Is the Brew Method and Gender linked to Coffees Association With Increased Cholesterol?

Is the Brew Method and Gender linked to Coffees Association With Increased Cholesterol? ...

A new observational study has discovered that coffee consumption had an influence on serum total cholesterol levels in adult individuals. A research team also obtained data on how different brewing methods affected STC, uncovering an association that was different from other groups. Their work is published in Open Heart.

How does coffee impact our health?

The National Coffee Association announced in March that coffee consumption had reached a two-decade high, with 66 percent of the US population drinking coffee every day, up 14 percent from January 2021. Coffee is the most widely consumed beverage, according to statistics.

As coffee consumption continues to rise, the scientific community has launched a slew of investigations looking at whether it has any health benefits or harmful effects.

A fresh piece of work, led by Asne Lirhus Svatun of Norway and researchers from the University of Oslo and the University of Gothenburg, has focused on how coffee consumption impacts the STC.

Cholesterol is a type of fat that is processed by the body and also used with animal products. It is essential for membranes to support our cells, as well as for the production of certain hormones, such as vitamin D. The STC is refer to the overall cholesterol measurement in your body.

Cholesterol is transported around the body using the help of carrier proteins, known as lipoproteins. These types of proteins have a variety of uses, e.g.

HDL, a high-density lipoprotein, which is often called good cholesterol, helps dissipate cholesterol away from the arteries, preventing it from being eaten and forming plaques.

LDL, which is often referred to as bad cholesterol, can accumulate in artery walls where cholesterol can cause a narrowing and reduce or prevent blood flow.

According to Thomas Sanders, an emeritus of nutrition and dietetics at Kings College London, certain compounds found in coffee could significantly increase blood cholesterol. Sanders is not a corresponding author of this study but has research interests in lipids and dietary influences on cardiovascular risk.

Kahweol and cafestol are naturally occurring compounds extracted from coffee beans. The concentration of kahweol and cafestol in your coffee cup is dependent on the brewing technique used.

The researchers contacted a large data repository in Norway, the Troms Study. It is cited as Norway''s most comprehensive and most participated population study since 1974. It has enrolled over 45,000 people every six to seven years in 1974 2016.

Svatun and his colleagues used data from the seventh Troms Study conducted between 20152016. Among the total Troms Study cohort invited to participate, there were 21, 083 participants (including 11,074 women and 10,000 men) aged 40 years and older.

Coffee consumption has an impact on cholesterol thanks to gender and brewing technique.

In order to quantify STC levels and assess how this varied based on coffee consumption, the study developed a self-report questionnaire and measured body measurements.

Participants were asked how many cups of coffee they drank each day. If participants did not consume coffee, they were also asked to indicate their brewing methods: French/breach, instant coffee, and espresso coffee from machines or pods. In the questionnaire, the researchers did not provide suggestions for a standard cup size.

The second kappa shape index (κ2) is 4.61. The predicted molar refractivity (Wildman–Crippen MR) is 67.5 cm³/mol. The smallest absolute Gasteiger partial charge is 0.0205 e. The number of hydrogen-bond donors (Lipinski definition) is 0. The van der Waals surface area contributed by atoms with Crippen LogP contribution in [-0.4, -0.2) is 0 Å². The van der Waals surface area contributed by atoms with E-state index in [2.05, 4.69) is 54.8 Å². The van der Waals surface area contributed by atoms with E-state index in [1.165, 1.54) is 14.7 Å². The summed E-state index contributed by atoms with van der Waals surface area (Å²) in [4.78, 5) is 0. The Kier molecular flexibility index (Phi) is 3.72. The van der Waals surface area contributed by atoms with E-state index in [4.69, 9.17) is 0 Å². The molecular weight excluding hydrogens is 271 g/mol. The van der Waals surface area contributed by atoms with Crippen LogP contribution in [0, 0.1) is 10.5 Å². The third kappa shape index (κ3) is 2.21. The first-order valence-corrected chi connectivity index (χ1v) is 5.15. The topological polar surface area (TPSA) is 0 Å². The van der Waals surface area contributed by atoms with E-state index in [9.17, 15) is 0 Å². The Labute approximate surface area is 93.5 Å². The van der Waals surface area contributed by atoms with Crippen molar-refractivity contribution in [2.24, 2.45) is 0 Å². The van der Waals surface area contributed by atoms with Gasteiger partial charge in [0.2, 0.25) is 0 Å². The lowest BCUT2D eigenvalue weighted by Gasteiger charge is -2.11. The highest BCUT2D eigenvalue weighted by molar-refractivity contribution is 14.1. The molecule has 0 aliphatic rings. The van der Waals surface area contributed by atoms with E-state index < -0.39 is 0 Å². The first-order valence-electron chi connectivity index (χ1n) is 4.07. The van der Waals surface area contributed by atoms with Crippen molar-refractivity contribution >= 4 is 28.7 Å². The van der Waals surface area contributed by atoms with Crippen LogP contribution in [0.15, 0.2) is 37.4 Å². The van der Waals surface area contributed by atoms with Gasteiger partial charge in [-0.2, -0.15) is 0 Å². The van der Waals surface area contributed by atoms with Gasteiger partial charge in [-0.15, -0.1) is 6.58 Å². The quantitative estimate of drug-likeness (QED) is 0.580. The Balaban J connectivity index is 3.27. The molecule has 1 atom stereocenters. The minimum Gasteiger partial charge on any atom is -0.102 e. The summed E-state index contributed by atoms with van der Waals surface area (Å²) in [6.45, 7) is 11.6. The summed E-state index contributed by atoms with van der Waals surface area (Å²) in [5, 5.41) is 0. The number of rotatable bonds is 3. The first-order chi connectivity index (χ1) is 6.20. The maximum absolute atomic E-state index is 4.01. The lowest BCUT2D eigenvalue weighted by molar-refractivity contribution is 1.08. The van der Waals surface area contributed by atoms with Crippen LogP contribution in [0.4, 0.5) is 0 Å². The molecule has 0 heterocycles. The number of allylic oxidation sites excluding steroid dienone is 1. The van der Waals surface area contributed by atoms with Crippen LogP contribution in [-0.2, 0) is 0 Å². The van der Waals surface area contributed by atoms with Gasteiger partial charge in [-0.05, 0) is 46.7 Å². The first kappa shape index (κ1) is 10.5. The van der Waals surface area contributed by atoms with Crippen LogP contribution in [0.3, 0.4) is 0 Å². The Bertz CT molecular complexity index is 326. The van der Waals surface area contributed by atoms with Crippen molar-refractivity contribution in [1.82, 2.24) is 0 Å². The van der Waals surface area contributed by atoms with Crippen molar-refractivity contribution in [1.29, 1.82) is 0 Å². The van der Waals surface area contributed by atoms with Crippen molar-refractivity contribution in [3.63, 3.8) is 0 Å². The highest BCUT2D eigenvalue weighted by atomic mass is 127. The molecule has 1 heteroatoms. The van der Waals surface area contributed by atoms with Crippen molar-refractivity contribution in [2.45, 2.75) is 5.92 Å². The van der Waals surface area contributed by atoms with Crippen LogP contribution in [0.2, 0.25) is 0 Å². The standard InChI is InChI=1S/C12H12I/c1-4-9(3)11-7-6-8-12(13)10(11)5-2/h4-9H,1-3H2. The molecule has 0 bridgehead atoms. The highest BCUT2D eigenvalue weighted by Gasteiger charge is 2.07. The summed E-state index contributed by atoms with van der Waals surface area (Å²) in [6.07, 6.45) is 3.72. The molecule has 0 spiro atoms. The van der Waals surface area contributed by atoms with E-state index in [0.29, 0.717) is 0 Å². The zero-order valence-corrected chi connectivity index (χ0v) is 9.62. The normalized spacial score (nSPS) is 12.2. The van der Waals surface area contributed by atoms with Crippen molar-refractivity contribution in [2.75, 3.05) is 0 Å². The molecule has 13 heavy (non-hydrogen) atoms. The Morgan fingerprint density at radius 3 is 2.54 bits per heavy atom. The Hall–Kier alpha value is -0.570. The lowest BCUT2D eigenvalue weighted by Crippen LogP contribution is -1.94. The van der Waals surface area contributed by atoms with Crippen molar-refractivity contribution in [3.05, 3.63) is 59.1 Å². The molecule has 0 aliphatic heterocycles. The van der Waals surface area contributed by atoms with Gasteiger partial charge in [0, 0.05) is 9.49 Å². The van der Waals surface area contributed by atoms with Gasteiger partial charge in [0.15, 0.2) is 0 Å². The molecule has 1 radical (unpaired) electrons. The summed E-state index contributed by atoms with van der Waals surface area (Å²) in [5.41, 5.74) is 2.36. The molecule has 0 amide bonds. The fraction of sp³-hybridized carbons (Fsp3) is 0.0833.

Men ate an average of 4.9 cups of coffee per day, while women drank an average of 3.8 cups, according to self-reported statistics.

Participants who consumed between three and five cups of coffee were found to have significantly increased STC levels, according to reports. This increase was higher in men (0.16 mg/L) than in women (0.09 mg/L).

A total intake of six cups or more was also associated with increased STC levels, although this increase was found to be similar for both men and women (0.23 mmol/L).

Consuming six or more cups of filter coffee was found to be linked to an increase in STC in women (0.11 mg/L), but not in men.

Although these findings may suggest that gender, and the type of brewing technique, might influence how coffee affect STC levels, there are also several limitations to the study.

While the comparison between coffee consumption and cholesterol levels measured when stratifying the population by sex and method of brewing coffee is interesting, it is important to be cautious in understanding the causal implications, according to Dr. Dipender Gill, the NIHR clinical lecturer in clinical pharmacology and therapeutics at St Georges University of London. In addition, individuals and men with a desire for a particular type of coffee may also be subjected to other lifestyle factors.

Gill stressed that observational studies can be reduced in terms of causation, and that regular clinical trials are required.

According to research, espresso cups are less noticeable in Norway than those in other countries, making it difficult to understand the findings.

En outre, the authors collected data on STC levels, which does not differ between the various types of cholesterol circulating in the blood stream.

According to June Davison, a senior cardiac nurse at the British Heart Foundation, they were not compensated for factors such as putting milk or sugar into coffee, which might have an impact on people''s health. Further research is required to investigate this.

If you are partial to a cup of coffee, Davison said, the findings of this study should not concern you. However, she offered a word of caution if you are a fan of adding flavored syrup or a whip of cream on top of your smoothie: : These medications can significantly increase your sugar and saturated fat intake, which might have an effect on cholesterol and general health.

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